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After months of quiet lobbying, civil rights groups and progressive organizations are now coming out publicly against the Obama administration for failing to enforce a voting rights law that applies to the Obamacare health insurance exchanges.
The 1993 National Voter Registration Act (NVRA), commonly known as the "Motor Voter" law, requires DMVs and other state agencies that provide public assistance to also help voters register. The Obama administration has acknowledged that Obamacare exchanges are covered by the law. But the federally-run exchange, which serves residents of states whose Republican governors refused to establish their own insurance marketplaces, isn't doing much to fulfill its Motor Voter obligations, beyond embedding a link to the federal voter registration site in the online insurance application.
The law requires covered agencies to go much further and treat voter registration the same as the application process for other services. In the case of Obamacare, this means the navigators hired by HHS to walk uninsured Americans through the insurance sign-up process should also offer to guide applicants through the voter registration process. But Republicans have decried plans to apply the Motor Voter law to exchanges, saying it would create a "permanent, undefeatable, always-funded Democrat majority," since the uninsured are disproportionately low-income people and minorities—groups that tend to vote Democratic. Following the outcry by the GOP, the Obama administration decided last year to hold off on full implementation of the Motor Voter provision. But now 32 progressive organizations and unions—including the NAACP, United Auto Workers, and the National Council of La Raza—are calling on the Department of Health and Human Services (HHS) to start requiring navigators to help register voters immediately.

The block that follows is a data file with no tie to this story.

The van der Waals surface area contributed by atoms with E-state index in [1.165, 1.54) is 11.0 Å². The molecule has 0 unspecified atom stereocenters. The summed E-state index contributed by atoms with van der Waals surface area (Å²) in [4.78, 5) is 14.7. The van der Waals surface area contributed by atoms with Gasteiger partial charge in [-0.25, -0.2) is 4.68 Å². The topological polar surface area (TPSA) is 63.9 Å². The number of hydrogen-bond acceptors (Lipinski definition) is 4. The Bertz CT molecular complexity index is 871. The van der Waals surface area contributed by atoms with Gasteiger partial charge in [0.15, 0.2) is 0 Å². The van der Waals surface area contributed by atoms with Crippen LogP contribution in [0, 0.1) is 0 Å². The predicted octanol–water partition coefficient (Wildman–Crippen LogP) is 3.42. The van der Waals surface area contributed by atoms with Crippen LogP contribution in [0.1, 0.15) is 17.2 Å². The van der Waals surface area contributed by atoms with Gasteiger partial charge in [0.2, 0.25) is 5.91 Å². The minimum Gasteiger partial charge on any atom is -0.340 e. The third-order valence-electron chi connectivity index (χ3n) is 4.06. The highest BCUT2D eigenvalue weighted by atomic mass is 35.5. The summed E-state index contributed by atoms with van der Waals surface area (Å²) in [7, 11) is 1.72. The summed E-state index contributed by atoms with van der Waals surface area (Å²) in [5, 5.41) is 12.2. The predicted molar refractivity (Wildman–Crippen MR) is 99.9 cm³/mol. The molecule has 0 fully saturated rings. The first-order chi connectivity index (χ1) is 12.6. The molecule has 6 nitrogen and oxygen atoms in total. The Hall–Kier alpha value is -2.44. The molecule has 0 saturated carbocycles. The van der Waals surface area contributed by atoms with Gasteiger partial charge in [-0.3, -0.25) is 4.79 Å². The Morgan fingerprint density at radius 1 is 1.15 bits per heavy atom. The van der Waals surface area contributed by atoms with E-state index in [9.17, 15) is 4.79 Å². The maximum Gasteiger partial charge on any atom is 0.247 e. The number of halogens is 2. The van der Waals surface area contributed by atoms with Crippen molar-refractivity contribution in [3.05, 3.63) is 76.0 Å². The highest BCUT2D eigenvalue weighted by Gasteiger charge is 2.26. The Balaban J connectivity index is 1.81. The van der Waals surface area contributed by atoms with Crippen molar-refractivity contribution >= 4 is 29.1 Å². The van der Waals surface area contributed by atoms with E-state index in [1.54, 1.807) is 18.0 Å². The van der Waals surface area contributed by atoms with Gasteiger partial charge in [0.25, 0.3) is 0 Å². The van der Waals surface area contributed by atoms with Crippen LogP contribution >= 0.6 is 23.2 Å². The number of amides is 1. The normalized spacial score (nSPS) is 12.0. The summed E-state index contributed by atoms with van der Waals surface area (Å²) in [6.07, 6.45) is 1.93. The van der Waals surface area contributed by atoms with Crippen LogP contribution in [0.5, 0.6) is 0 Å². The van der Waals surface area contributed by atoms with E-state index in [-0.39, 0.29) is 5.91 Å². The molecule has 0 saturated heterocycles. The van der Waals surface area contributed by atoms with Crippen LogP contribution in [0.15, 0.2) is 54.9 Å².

"There is no question that the ACA [the Affordable Care Act] must meet the requirements of the NVRA, as your administration has acknowledged," the groups said in a letter to the HHS last week. "As staunch supporters of voting rights, we believe that it is critical for the ACA to meet these legal requirements now and offer voter registration to the millions of Americans who will be shopping for insurance on the exchanges in the coming months and years."
The letter comes on the heels of a public campaign in January led by the voting rights organizations Demos and Project Vote to get HHS to fall in line with Motor Voter.
The 24 million mostly low-income and minority Americans who are expected to buy insurance through the exchanges by 2017 are far less likely than other citizens to be registered to vote, although Motor Voter has helped lessen the disparity. Some 140 million people have registered to vote through the program since it was enacted. Lawrence Jacobs, a political science professor at the University of Minnesota, told Mother Jones in January that the reason HHS "has really dropped the ball" on the Motor Voter issue is likely quite simple. "This looks like [the administration is] running from a political fight," he says.